Simons, Germain ULg

in Didactiques en pratique (2015), 1

Ce texte est le discours du Président du Cifen qui a été prononcé à l'occasion de la première journée officielle de rencontre entre le Centre et les maitres de stages (5 novembre 2014). Ce discours ... [more ▼]

Ce texte est le discours du Président du Cifen qui a été prononcé à l'occasion de la première journée officielle de rencontre entre le Centre et les maitres de stages (5 novembre 2014). Ce discours succinct reprend la question qui a servi de fil rouge à cette journée : "Comment collaborer efficacement pour accompagner au mieux nos stagiaires ?" et en détaille chaque composante. [less ▲]

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See detailGAIMS: a tool specifically developed for the clinical gait analysis of patients with multiple sclerosis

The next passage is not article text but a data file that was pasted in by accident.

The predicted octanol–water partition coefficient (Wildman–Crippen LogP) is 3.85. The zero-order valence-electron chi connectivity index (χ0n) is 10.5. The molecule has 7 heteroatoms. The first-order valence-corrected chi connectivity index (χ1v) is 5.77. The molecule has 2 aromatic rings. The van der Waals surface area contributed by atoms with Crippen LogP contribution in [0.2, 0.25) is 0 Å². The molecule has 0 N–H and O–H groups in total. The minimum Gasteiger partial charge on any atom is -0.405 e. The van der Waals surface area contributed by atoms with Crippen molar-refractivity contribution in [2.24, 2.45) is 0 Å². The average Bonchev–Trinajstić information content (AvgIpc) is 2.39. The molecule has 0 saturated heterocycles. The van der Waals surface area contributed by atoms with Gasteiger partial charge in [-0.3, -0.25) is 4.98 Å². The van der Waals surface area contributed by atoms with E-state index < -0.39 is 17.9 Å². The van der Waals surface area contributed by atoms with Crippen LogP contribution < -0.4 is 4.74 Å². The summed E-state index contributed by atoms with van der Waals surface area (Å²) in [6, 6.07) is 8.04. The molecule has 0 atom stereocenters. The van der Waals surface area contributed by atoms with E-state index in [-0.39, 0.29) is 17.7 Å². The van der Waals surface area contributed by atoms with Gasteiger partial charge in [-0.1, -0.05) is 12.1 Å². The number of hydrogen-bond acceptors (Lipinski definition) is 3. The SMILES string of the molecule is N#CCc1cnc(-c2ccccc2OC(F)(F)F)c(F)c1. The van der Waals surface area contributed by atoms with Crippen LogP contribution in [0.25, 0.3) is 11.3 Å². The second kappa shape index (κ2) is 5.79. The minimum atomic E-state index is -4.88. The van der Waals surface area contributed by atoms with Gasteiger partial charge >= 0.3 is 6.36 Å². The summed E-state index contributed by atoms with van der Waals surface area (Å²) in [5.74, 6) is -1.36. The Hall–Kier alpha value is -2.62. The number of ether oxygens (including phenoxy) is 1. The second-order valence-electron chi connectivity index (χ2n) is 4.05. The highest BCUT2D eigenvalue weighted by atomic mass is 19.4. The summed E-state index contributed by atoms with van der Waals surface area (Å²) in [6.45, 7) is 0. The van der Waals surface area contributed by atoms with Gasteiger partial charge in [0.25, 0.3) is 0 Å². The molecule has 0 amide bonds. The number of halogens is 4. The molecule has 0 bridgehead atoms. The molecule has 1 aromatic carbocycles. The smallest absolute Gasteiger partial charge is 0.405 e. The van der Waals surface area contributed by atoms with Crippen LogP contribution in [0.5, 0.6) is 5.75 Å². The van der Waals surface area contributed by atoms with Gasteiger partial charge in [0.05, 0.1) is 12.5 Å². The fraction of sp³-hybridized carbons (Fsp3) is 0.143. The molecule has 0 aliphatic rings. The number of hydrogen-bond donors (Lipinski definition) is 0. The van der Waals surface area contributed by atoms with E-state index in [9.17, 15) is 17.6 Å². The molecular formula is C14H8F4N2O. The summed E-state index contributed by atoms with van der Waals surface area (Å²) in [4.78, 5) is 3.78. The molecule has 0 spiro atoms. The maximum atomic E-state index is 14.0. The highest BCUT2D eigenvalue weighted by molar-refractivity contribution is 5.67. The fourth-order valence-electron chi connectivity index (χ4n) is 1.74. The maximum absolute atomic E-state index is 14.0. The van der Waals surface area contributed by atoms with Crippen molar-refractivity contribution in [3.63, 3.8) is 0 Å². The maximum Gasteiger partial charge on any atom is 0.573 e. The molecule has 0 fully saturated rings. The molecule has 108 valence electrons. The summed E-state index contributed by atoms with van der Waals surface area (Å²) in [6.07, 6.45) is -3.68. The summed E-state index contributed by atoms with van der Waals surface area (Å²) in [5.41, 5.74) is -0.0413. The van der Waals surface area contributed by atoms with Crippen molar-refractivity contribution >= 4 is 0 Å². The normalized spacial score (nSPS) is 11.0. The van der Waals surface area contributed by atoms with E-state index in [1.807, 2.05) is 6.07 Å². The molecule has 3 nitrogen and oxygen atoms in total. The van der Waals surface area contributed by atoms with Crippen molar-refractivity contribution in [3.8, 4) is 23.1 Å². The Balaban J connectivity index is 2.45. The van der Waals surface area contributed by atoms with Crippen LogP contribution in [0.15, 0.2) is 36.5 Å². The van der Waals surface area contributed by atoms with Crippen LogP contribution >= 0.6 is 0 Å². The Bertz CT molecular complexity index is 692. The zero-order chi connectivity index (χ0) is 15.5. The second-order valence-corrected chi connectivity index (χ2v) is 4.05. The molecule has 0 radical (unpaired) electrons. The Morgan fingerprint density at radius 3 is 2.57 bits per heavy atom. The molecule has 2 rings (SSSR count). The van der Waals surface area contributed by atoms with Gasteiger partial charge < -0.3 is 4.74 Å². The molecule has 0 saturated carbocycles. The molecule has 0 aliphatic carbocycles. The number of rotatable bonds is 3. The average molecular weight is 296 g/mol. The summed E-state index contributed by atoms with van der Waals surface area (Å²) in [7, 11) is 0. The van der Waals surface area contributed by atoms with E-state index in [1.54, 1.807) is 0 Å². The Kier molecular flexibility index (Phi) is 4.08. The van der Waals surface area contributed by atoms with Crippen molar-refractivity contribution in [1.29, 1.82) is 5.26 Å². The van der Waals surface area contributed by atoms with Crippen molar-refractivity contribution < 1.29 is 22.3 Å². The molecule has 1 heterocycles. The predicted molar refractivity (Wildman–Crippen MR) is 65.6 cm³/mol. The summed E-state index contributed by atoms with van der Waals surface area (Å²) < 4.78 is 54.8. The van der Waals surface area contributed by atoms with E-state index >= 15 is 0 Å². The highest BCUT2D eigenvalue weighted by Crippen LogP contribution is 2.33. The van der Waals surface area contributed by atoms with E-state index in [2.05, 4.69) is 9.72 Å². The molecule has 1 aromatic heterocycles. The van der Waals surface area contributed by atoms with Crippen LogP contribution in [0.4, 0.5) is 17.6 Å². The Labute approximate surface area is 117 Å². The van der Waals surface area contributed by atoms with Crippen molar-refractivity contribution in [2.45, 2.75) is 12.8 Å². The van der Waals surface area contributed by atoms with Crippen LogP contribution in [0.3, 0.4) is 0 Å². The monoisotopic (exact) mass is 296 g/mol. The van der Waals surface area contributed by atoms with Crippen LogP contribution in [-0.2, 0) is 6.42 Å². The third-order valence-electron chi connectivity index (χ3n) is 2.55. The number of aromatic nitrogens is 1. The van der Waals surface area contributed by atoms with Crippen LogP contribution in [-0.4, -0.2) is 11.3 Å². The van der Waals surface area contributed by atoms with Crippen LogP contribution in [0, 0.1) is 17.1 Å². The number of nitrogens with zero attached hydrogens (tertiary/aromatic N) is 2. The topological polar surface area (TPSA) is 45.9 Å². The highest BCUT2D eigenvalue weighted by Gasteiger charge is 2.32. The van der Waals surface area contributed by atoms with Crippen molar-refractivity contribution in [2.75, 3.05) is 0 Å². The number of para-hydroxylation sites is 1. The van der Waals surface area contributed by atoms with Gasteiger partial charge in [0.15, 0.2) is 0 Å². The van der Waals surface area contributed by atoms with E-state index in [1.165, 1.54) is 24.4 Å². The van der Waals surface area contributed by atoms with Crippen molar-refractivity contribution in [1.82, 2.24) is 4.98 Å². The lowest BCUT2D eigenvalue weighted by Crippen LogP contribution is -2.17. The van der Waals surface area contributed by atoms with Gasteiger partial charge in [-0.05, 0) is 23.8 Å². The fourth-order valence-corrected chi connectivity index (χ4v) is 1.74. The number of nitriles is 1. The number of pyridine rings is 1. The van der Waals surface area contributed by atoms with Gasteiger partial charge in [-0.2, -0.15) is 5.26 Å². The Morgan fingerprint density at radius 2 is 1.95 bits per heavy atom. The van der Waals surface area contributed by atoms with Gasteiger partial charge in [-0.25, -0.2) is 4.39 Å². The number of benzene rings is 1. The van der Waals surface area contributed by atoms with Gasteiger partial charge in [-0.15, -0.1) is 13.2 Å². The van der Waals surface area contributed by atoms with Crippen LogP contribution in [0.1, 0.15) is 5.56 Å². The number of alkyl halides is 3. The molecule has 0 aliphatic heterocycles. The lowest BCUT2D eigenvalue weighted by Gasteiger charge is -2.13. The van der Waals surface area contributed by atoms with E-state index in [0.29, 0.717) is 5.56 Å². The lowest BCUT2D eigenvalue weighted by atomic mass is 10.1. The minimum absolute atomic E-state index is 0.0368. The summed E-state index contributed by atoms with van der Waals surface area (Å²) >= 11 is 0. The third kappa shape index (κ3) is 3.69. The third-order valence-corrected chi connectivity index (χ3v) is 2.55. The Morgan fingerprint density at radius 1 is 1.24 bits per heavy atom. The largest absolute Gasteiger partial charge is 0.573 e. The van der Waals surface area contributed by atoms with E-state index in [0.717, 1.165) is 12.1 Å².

Pierard, Sébastien ULg; Phan-Ba, Rémy; Giet, Amaury et al

Poster (2015, April)

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See detailDoes the soil’s effective hydraulic conductivity adapt in order to obey the Maximum Entropy Production principle? A lab experiment
Westhoff, Martijn ULg; Zehe, Erwin; Erpicum, Sébastien ULg et al

Conference (2015, April)

The Maximum Entropy Production (MEP) principle is a conjecture assuming that a medium is organized in such a way that maximum power is subtracted from a gradient driving a flux (with power being a flux ... [more ▼]